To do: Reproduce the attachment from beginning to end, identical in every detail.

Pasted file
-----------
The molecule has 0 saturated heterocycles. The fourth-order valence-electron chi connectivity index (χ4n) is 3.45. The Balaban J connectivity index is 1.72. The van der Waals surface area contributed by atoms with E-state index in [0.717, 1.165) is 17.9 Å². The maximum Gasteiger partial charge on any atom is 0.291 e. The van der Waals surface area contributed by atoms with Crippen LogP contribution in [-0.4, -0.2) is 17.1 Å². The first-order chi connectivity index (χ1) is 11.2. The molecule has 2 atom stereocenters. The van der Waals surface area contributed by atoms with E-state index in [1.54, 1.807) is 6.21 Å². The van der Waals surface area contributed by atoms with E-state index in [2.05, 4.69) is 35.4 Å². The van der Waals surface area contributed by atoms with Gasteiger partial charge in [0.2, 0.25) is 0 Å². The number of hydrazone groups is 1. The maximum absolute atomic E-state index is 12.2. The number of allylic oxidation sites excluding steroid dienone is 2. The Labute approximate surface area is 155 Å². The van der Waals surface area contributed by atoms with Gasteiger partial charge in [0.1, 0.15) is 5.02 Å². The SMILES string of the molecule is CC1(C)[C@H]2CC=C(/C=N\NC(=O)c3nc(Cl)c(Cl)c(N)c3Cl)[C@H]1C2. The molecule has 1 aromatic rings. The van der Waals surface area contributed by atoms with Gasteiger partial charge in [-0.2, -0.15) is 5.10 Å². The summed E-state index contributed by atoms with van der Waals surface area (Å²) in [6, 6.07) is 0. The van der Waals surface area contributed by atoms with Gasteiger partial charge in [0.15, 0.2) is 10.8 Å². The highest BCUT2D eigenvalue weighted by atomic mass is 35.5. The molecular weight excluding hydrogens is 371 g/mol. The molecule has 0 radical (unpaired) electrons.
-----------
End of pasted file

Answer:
The molecule has 0 saturated heterocycles. The fourth-order valence-electron chi connectivity index (χ4n) is 3.45. The Balaban J connectivity index is 1.72. The van der Waals surface area contributed by atoms with E-state index in [0.717, 1.165) is 17.9 Å². The maximum Gasteiger partial charge on any atom is 0.291 e. The van der Waals surface area contributed by atoms with Crippen LogP contribution in [-0.4, -0.2) is 17.1 Å². The first-order chi connectivity index (χ1) is 11.2. The molecule has 2 atom stereocenters. The van der Waals surface area contributed by atoms with E-state index in [1.54, 1.807) is 6.21 Å². The van der Waals surface area contributed by atoms with E-state index in [2.05, 4.69) is 35.4 Å². The van der Waals surface area contributed by atoms with Gasteiger partial charge in [0.2, 0.25) is 0 Å². The number of hydrazone groups is 1. The maximum absolute atomic E-state index is 12.2. The number of allylic oxidation sites excluding steroid dienone is 2. The Labute approximate surface area is 155 Å². The van der Waals surface area contributed by atoms with Gasteiger partial charge in [0.1, 0.15) is 5.02 Å². The SMILES string of the molecule is CC1(C)[C@H]2CC=C(/C=N\NC(=O)c3nc(Cl)c(Cl)c(N)c3Cl)[C@H]1C2. The molecule has 1 aromatic rings. The van der Waals surface area contributed by atoms with Gasteiger partial charge in [-0.2, -0.15) is 5.10 Å². The summed E-state index contributed by atoms with van der Waals surface area (Å²) in [6, 6.07) is 0. The van der Waals surface area contributed by atoms with Gasteiger partial charge in [0.15, 0.2) is 10.8 Å². The highest BCUT2D eigenvalue weighted by atomic mass is 35.5. The molecular weight excluding hydrogens is 371 g/mol. The molecule has 0 radical (unpaired) electrons.